North Star: How Toronto is linked to MLK
On a December day in Tampa, John Wiggins had grown frustrated that his brainstorm had given way to a fog. He tried to connect the fibres of his still-new role, a significant day for a crucial figure in the civil rights movement and the lone non-American city in the NBA.
Wiggins was named the Raptors’ vice president of organizational culture and inclusion in July. The creation of that role is an acknowledgment that while Canada is different from its neighbour to the south, it too needs to address and try to eliminate racism.
Wiggins left the team hotel and got in his rental car in search of some answers.
“I just started driving,” he said. “Every major city (in the U.S.) has a Dr. Martin Luther King Blvd.”
Wiggins followed that road to a MLK community center. That led him to the MLK Plaza at the University of South Florida campus, where there’s a bust of Dr. King and a large segment of his I Have a Dream speech inscribed in stone. He felt inspired and continued to think about that last component of his search. In a year where the Raptors are playing in Tampa, where Dr. King is memorialized around them, how can Toronto be connected to it on Monday for Martin Luther King Day?
Sitting in his car on the sixth or seventh page of his Google search, Wiggins found his answer. He found audio of a Dr. King speech given in Nov. 1967, aired on the CBC as part of its Massey lecture series.
In the almost 30-minute speech, Dr. King reflects on Canada being the North Star that slaves spoke of on their journey through the underground railroad.
“We sang of heaven that awaited us and the slave masters listened in innocence, not realizing that we were not speaking of the hereafter,” King said. “Heaven was the word for Canada.”
“We want to tell the story,” Wiggins said. “We're here in Tampa to celebrate him but we wanted to stay connected to our fans back home and educate them. That's the balancing act that we’re playing on Monday.”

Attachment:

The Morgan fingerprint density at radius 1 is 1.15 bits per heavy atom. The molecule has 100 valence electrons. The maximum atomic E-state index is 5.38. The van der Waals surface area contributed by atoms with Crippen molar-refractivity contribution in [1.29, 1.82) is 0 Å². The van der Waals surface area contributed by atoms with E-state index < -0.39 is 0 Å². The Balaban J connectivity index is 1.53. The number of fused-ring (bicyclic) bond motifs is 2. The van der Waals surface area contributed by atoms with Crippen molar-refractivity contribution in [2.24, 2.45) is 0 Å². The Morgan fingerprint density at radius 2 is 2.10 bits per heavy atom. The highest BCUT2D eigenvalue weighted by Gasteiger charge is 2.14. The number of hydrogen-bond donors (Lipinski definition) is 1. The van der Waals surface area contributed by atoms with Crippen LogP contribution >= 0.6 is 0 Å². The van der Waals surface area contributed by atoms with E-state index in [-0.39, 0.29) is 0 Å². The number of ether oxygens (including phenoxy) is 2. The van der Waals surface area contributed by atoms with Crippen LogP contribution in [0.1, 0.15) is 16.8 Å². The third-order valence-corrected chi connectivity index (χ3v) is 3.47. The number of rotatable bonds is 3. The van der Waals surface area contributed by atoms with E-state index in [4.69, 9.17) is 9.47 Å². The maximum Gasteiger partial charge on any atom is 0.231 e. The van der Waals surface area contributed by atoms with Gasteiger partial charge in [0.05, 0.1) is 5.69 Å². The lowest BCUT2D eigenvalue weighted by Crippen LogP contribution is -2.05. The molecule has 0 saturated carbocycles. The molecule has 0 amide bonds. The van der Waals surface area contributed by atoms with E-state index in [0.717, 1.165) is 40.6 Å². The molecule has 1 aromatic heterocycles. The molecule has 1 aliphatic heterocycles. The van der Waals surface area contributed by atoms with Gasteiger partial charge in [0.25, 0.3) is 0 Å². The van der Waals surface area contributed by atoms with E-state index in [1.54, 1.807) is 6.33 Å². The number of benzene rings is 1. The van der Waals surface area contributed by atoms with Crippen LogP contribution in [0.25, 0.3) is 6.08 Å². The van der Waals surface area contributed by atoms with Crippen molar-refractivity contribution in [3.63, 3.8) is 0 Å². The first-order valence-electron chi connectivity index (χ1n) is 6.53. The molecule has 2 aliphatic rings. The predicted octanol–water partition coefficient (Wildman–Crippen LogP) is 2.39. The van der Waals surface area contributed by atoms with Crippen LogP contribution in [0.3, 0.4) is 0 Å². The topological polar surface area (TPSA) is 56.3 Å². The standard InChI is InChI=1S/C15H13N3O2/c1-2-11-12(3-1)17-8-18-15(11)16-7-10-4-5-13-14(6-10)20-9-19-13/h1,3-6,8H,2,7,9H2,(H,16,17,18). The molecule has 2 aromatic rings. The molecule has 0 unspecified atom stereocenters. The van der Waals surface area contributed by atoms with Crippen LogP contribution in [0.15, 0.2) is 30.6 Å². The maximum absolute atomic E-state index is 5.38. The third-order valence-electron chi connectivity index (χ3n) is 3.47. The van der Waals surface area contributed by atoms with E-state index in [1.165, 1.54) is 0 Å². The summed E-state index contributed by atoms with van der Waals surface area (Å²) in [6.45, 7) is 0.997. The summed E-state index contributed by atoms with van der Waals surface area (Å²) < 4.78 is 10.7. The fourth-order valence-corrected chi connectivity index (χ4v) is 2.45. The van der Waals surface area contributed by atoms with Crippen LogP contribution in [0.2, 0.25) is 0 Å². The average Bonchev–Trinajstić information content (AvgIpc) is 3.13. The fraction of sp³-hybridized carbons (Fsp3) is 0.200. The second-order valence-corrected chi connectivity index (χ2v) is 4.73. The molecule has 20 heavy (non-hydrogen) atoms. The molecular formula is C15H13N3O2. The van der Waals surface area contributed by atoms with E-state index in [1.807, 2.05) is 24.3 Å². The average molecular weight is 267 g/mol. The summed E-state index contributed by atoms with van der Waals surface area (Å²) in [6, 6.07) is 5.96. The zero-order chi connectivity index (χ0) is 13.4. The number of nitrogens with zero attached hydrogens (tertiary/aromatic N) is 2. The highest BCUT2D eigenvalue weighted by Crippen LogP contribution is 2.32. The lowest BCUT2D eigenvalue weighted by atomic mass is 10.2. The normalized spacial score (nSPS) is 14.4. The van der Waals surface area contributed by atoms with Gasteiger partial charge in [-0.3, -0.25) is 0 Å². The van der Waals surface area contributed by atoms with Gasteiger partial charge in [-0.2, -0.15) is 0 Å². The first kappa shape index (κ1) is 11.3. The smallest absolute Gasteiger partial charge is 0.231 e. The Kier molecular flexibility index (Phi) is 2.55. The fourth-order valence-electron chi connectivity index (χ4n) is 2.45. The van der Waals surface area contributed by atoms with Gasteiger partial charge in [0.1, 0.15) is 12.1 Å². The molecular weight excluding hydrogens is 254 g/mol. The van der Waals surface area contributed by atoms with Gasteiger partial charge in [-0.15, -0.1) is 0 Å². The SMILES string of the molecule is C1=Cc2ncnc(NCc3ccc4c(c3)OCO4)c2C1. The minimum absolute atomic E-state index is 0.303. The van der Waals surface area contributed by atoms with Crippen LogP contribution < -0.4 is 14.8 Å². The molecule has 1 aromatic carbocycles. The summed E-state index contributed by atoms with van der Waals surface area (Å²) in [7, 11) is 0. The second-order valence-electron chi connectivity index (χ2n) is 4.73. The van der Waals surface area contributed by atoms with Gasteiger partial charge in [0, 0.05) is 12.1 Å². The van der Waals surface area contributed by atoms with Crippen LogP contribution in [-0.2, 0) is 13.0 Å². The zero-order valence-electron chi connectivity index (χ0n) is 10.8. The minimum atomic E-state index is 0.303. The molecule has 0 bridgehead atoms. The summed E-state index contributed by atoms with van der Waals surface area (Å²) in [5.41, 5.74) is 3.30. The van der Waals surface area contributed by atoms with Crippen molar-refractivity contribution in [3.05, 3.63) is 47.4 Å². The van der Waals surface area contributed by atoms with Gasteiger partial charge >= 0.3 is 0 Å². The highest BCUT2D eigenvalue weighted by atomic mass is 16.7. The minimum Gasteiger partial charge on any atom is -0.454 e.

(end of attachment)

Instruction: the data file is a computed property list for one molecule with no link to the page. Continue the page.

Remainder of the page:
Those words and Dr. King’s messaging will feature in TSN’s broadcast of the Raptors’ MLK Day meeting with the Dallas Mavericks.
The Raptors have played on MLK Days in years past and the NBA has long made it a marquee day on its calendar (five games air nationally in the U.S. on Monday). To some, this year carries a different weight to it, after a tumultuous 2020 that highlighted police brutality and inequality, putting King’s quest for equality and freedom under a microscope. Others will tell you that you’re just starting to get a glimpse of the world as they’ve long seen it.
“This kind of stuff has been happening pretty much the entirety of my whole life,” Raptors forward Stanley Johnson said.
“I've always taken...celebrating Black History Month, Martin Luther King Day pridefully. It's always been a big deal for me and my family, we always take reverence to it. So it will feel no different. It's kind of sad that it won't feel any different (this year), because things should be changing a little faster than they are. People shouldn't feel as uncomfortable as they do to be minorities in our country, day after day, year after year.”
Johnson mentioned what’s fresh in many of our minds, the Jan. 6 attack on the Capitol Building in Washington, D.C., an insurrection led by supporters of outgoing U.S. president Donald Trump. Johnson watched in astonishment at the treatment that crowd received in comparison to what Black Lives Matter protesters received all over the U.S. in the summer.